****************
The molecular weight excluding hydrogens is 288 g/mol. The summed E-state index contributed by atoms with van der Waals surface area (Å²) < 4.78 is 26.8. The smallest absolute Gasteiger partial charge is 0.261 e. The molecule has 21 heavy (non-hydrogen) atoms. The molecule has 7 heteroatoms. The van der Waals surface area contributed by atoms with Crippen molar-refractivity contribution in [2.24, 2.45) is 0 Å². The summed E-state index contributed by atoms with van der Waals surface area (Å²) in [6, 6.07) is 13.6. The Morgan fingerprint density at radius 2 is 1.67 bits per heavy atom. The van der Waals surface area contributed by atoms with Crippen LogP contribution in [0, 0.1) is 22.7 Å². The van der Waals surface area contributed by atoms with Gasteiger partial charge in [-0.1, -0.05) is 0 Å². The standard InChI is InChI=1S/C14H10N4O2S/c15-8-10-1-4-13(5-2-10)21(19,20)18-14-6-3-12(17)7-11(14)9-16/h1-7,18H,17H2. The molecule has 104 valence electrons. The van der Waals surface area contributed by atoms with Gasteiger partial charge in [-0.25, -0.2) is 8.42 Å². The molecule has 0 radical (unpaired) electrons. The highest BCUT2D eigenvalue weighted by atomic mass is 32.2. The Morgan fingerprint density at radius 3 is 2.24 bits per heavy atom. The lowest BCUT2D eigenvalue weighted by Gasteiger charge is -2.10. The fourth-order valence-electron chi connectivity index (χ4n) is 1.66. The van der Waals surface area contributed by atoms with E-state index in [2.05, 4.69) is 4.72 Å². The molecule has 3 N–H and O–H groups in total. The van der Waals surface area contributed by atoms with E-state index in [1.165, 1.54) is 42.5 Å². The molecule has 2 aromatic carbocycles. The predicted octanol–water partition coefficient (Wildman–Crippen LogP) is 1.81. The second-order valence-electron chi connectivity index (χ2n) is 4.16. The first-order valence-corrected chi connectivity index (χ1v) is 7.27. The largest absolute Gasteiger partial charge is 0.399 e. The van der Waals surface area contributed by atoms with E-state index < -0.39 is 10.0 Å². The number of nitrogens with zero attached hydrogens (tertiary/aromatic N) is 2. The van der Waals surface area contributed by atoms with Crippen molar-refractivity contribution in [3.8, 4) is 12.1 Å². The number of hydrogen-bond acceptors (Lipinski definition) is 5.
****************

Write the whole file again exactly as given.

The molecular weight excluding hydrogens is 288 g/mol. The summed E-state index contributed by atoms with van der Waals surface area (Å²) < 4.78 is 26.8. The smallest absolute Gasteiger partial charge is 0.261 e. The molecule has 21 heavy (non-hydrogen) atoms. The molecule has 7 heteroatoms. The van der Waals surface area contributed by atoms with Crippen molar-refractivity contribution in [2.24, 2.45) is 0 Å². The summed E-state index contributed by atoms with van der Waals surface area (Å²) in [6, 6.07) is 13.6. The Morgan fingerprint density at radius 2 is 1.67 bits per heavy atom. The van der Waals surface area contributed by atoms with Crippen LogP contribution in [0, 0.1) is 22.7 Å². The van der Waals surface area contributed by atoms with Gasteiger partial charge in [-0.1, -0.05) is 0 Å². The standard InChI is InChI=1S/C14H10N4O2S/c15-8-10-1-4-13(5-2-10)21(19,20)18-14-6-3-12(17)7-11(14)9-16/h1-7,18H,17H2. The molecule has 104 valence electrons. The van der Waals surface area contributed by atoms with Gasteiger partial charge in [-0.25, -0.2) is 8.42 Å². The molecule has 0 radical (unpaired) electrons. The highest BCUT2D eigenvalue weighted by atomic mass is 32.2. The Morgan fingerprint density at radius 3 is 2.24 bits per heavy atom. The lowest BCUT2D eigenvalue weighted by Gasteiger charge is -2.10. The fourth-order valence-electron chi connectivity index (χ4n) is 1.66. The van der Waals surface area contributed by atoms with E-state index in [2.05, 4.69) is 4.72 Å². The molecule has 3 N–H and O–H groups in total. The van der Waals surface area contributed by atoms with E-state index in [1.165, 1.54) is 42.5 Å². The molecule has 2 aromatic carbocycles. The predicted octanol–water partition coefficient (Wildman–Crippen LogP) is 1.81. The second-order valence-electron chi connectivity index (χ2n) is 4.16. The first-order valence-corrected chi connectivity index (χ1v) is 7.27. The largest absolute Gasteiger partial charge is 0.399 e. The van der Waals surface area contributed by atoms with E-state index < -0.39 is 10.0 Å². The number of nitrogens with zero attached hydrogens (tertiary/aromatic N) is 2. The van der Waals surface area contributed by atoms with Crippen molar-refractivity contribution in [3.8, 4) is 12.1 Å². The number of hydrogen-bond acceptors (Lipinski definition) is 5.